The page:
Second family challenges CHOP decision to remove child from life support

For the second time in less than a month, a family has gone to court to challenge Children’s Hospital of Philadelphia over its efforts to take a child off life support.

Anna and Jonathan Auyeung, the parents of Jayden Auyeung, filed for a temporary restraining order in Common Pleas Court on Wednesday, their child’s 10th birthday. The Edison, N.J., boy, who suffers from a genetic motor neuron disease, couldn’t breathe after a mucus plug developed in his throat while he was at home on May 4, his mother said. Despite efforts to revive him, he had to be taken to Robert Wood Johnson Hospital in New Brunswick, N.J., where he was placed on life support. Two days later he was transferred to CHOP, which had treated him for years.

CHOP declined to comment.

The family wants to take Jayden to a hospital or long-term-care facility in New Jersey, but has not found a facility to accept him, said Anna Auyeung.

In Pennsylvania and most states, a diagnosis of brain death is enough to declare someone legally dead, meaning he or she can be taken off life support. New Jersey lawmakers years ago enacted a religious exemption: If the family’s faith dictates that a patient is alive so long as the cardiovascular system is functioning, then a physician cannot declare the person dead based on brain death alone.

The Auyeung case is similar to that of Areen Chakrabarti, 14, who has been on life support since arriving at CHOP on April 14. He suffered smoke inhalation and severe brain injury during a fire in the family’s Bordentown home. The hospital sought to remove the boy from a ventilator and other life-sustaining treatment against his mother’s wishes. The case is pending a decision by the court.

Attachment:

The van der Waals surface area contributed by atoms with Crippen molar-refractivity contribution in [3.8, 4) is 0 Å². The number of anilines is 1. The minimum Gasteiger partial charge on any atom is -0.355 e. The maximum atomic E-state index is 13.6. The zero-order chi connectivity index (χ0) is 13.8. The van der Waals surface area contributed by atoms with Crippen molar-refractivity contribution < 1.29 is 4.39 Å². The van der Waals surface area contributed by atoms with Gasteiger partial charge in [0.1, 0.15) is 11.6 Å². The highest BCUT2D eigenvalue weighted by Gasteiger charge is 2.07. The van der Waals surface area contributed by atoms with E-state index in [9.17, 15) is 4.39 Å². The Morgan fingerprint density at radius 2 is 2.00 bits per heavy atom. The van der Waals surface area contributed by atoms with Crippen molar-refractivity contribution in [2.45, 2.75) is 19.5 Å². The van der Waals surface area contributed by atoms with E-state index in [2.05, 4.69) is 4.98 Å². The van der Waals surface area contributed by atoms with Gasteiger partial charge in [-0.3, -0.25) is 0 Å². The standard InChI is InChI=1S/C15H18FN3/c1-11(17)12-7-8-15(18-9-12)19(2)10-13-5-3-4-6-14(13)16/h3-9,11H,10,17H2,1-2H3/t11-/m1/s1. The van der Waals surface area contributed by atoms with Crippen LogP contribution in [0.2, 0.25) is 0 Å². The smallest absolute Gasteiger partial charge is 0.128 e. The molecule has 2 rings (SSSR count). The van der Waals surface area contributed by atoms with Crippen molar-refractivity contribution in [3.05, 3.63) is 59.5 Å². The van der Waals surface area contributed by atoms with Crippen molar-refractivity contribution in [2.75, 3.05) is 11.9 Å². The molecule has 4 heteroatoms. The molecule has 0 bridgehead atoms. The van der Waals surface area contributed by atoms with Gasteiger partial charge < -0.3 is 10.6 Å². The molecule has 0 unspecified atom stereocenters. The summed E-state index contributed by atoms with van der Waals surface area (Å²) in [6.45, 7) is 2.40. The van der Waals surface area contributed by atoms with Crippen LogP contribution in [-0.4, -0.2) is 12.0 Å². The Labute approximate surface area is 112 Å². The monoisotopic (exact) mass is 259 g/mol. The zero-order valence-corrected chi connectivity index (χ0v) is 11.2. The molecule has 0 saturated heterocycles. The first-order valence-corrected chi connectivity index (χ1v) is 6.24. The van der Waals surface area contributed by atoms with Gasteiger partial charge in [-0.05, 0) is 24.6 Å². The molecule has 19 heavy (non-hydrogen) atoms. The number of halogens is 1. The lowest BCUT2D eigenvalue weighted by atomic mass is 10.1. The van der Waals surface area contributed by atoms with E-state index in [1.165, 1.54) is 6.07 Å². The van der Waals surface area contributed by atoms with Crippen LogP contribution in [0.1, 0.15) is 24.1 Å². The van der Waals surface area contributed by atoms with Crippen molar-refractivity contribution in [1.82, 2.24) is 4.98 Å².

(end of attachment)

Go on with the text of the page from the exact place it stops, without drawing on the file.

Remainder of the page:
“This goes to show you that there needs to be policy changes in the state of Pennsylvania, not only with CHOP,” said Christopher Bagnato, attorney in both cases.

“What we hope for is a change in death criteria, procedures, and protocol, because they must see that there are issues with the policies that are in place right now,” said Bagnato.

Jayden suffers from spinal muscular atrophy, a genetic disease that affects the part of the nervous system that controls voluntary muscle movement. The severity of the condition, and the age at which it is evident, can vary widely.

A week after Jayden was admitted to CHOP, doctors asked the parents if they would agree to terminate the child’s life support. The family was told that on Thursday a neurological test would be performed and that if tests confirm Jayden is “brain dead,” the hospital would seek to remove life support without the parents’ consent, according to court documents.

His mother does not accept that there is no hope of her son’s recovering.

“When we touch him or talk to him, he moves his finger and moves his leg and moves his mouth,” Anna Auyeung said, but she was told not to see these as positive signs. “Doctors said it was spinal reflex,” she said.

The family is citing religious reasons in the court petition. Jayden and his father are Catholic, Anna Auyeung said, and she is Buddhist.

In December 2016, the U.S. Food and Drug Administration approved the use of nusinersen, known by the brand name Spinraza, for the treatment of SMA. The drug can slow, stop, or reverse symptoms, according to the Muscular Dystrophy Association.

“Gene therapy will be coming out soon,” Auyeung said.

Jayden has been undergoing treatment at CHOP every four months for his genetic conditions and was improving so much, his mother said, that doctors told her he would have a “long, full life.”

When Jayden was born, his family took him to one doctor after another. After he was diagnosed with SMA at 9 months, doctors said to “take him home and love him,” his mother said. “I did the opposite,” she said, explaining that she fought for her child then and will continue to do so.

“He is a bright little boy,” she said. “The spinal muscular atrophy has nothing to do with his brain or intelligence.”

Jayden goes to school, has lots of friends, plays music at his church, and speaks Chinese, she said.

“He has a happy and full life,” Anna Auyeung said. “And there is a bright future ahead of him.”